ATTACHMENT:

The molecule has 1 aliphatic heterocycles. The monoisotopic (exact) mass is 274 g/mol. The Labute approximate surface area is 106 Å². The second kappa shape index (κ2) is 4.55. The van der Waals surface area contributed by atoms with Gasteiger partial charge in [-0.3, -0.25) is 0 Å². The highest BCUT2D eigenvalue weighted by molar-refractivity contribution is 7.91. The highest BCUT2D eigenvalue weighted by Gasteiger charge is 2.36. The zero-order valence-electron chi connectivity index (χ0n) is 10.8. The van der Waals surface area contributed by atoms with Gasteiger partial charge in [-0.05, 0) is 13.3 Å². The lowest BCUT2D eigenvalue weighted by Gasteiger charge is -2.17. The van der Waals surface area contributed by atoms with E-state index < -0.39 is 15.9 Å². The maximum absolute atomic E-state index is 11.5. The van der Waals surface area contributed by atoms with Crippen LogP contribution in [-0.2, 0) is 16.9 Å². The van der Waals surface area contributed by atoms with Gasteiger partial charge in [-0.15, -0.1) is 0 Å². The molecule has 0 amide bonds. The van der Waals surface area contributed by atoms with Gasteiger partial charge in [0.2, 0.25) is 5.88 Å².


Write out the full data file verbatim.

The molecule has 1 aliphatic heterocycles. The monoisotopic (exact) mass is 274 g/mol. The Labute approximate surface area is 106 Å². The second kappa shape index (κ2) is 4.55. The van der Waals surface area contributed by atoms with Gasteiger partial charge in [-0.3, -0.25) is 0 Å². The highest BCUT2D eigenvalue weighted by molar-refractivity contribution is 7.91. The highest BCUT2D eigenvalue weighted by Gasteiger charge is 2.36. The zero-order valence-electron chi connectivity index (χ0n) is 10.8. The van der Waals surface area contributed by atoms with Gasteiger partial charge in [-0.05, 0) is 13.3 Å². The lowest BCUT2D eigenvalue weighted by Gasteiger charge is -2.17. The van der Waals surface area contributed by atoms with E-state index < -0.39 is 15.9 Å². The maximum absolute atomic E-state index is 11.5. The van der Waals surface area contributed by atoms with Crippen LogP contribution in [-0.2, 0) is 16.9 Å². The van der Waals surface area contributed by atoms with Gasteiger partial charge in [-0.15, -0.1) is 0 Å². The molecule has 0 amide bonds. The van der Waals surface area contributed by atoms with Gasteiger partial charge in [0.2, 0.25) is 5.88 Å².